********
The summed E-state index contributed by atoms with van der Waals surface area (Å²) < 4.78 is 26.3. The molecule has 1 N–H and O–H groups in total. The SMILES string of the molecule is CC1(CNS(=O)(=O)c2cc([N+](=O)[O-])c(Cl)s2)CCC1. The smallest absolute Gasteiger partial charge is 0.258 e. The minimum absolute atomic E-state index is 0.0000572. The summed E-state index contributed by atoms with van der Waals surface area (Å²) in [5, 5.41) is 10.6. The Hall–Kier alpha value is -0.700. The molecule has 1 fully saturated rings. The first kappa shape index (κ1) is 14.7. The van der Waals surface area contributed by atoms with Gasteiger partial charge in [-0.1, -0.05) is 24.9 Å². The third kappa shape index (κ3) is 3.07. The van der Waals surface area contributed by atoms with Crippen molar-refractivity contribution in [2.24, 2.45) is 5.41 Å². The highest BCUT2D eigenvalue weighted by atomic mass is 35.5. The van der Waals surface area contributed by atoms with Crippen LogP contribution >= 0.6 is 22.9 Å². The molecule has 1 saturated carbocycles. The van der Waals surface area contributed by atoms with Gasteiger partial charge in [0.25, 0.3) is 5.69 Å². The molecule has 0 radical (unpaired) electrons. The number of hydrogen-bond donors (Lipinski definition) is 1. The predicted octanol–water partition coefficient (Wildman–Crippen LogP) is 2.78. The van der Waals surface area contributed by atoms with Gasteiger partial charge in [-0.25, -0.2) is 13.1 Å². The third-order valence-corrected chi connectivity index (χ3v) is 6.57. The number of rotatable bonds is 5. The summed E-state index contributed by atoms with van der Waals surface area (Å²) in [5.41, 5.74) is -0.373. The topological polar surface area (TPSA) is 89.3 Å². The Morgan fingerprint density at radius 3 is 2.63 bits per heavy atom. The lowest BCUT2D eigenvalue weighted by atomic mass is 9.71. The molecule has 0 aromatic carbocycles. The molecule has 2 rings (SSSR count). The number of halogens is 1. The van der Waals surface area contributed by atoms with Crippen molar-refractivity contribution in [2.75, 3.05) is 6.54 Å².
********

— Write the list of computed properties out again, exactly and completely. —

The summed E-state index contributed by atoms with van der Waals surface area (Å²) < 4.78 is 26.3. The molecule has 1 N–H and O–H groups in total. The SMILES string of the molecule is CC1(CNS(=O)(=O)c2cc([N+](=O)[O-])c(Cl)s2)CCC1. The smallest absolute Gasteiger partial charge is 0.258 e. The minimum absolute atomic E-state index is 0.0000572. The summed E-state index contributed by atoms with van der Waals surface area (Å²) in [5, 5.41) is 10.6. The Hall–Kier alpha value is -0.700. The molecule has 1 fully saturated rings. The first kappa shape index (κ1) is 14.7. The van der Waals surface area contributed by atoms with Gasteiger partial charge in [-0.1, -0.05) is 24.9 Å². The third kappa shape index (κ3) is 3.07. The van der Waals surface area contributed by atoms with Crippen molar-refractivity contribution in [2.24, 2.45) is 5.41 Å². The highest BCUT2D eigenvalue weighted by atomic mass is 35.5. The van der Waals surface area contributed by atoms with Crippen LogP contribution >= 0.6 is 22.9 Å². The molecule has 1 saturated carbocycles. The van der Waals surface area contributed by atoms with Gasteiger partial charge in [0.25, 0.3) is 5.69 Å². The molecule has 0 radical (unpaired) electrons. The number of hydrogen-bond donors (Lipinski definition) is 1. The predicted octanol–water partition coefficient (Wildman–Crippen LogP) is 2.78. The van der Waals surface area contributed by atoms with Gasteiger partial charge in [-0.25, -0.2) is 13.1 Å². The third-order valence-corrected chi connectivity index (χ3v) is 6.57. The number of rotatable bonds is 5. The summed E-state index contributed by atoms with van der Waals surface area (Å²) in [5.41, 5.74) is -0.373. The topological polar surface area (TPSA) is 89.3 Å². The Morgan fingerprint density at radius 3 is 2.63 bits per heavy atom. The lowest BCUT2D eigenvalue weighted by atomic mass is 9.71. The molecule has 0 aromatic carbocycles. The molecule has 2 rings (SSSR count). The number of halogens is 1. The van der Waals surface area contributed by atoms with Crippen molar-refractivity contribution in [2.75, 3.05) is 6.54 Å².